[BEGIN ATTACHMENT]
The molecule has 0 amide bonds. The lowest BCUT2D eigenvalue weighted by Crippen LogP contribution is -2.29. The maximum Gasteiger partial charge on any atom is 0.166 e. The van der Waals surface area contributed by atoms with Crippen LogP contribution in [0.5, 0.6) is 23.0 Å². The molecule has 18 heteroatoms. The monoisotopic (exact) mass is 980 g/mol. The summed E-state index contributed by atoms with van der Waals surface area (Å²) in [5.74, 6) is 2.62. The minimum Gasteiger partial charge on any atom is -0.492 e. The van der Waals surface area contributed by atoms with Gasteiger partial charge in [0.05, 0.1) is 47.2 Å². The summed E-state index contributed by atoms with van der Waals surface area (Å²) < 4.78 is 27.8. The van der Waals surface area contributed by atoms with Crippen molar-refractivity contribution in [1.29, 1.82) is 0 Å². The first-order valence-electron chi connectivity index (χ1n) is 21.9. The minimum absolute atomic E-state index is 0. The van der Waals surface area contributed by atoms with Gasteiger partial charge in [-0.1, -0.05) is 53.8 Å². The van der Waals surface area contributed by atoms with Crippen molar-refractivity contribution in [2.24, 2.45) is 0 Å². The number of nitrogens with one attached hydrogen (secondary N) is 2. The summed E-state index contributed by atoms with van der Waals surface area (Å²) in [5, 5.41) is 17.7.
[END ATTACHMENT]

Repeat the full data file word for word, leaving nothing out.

The molecule has 0 amide bonds. The lowest BCUT2D eigenvalue weighted by Crippen LogP contribution is -2.29. The maximum Gasteiger partial charge on any atom is 0.166 e. The van der Waals surface area contributed by atoms with Crippen LogP contribution in [0.5, 0.6) is 23.0 Å². The molecule has 18 heteroatoms. The monoisotopic (exact) mass is 980 g/mol. The summed E-state index contributed by atoms with van der Waals surface area (Å²) in [5.74, 6) is 2.62. The minimum Gasteiger partial charge on any atom is -0.492 e. The van der Waals surface area contributed by atoms with Gasteiger partial charge in [0.05, 0.1) is 47.2 Å². The summed E-state index contributed by atoms with van der Waals surface area (Å²) < 4.78 is 27.8. The van der Waals surface area contributed by atoms with Crippen molar-refractivity contribution in [1.29, 1.82) is 0 Å². The first-order valence-electron chi connectivity index (χ1n) is 21.9. The minimum absolute atomic E-state index is 0. The van der Waals surface area contributed by atoms with Gasteiger partial charge in [-0.1, -0.05) is 53.8 Å². The van der Waals surface area contributed by atoms with Crippen molar-refractivity contribution in [2.24, 2.45) is 0 Å². The number of nitrogens with one attached hydrogen (secondary N) is 2. The summed E-state index contributed by atoms with van der Waals surface area (Å²) in [5, 5.41) is 17.7.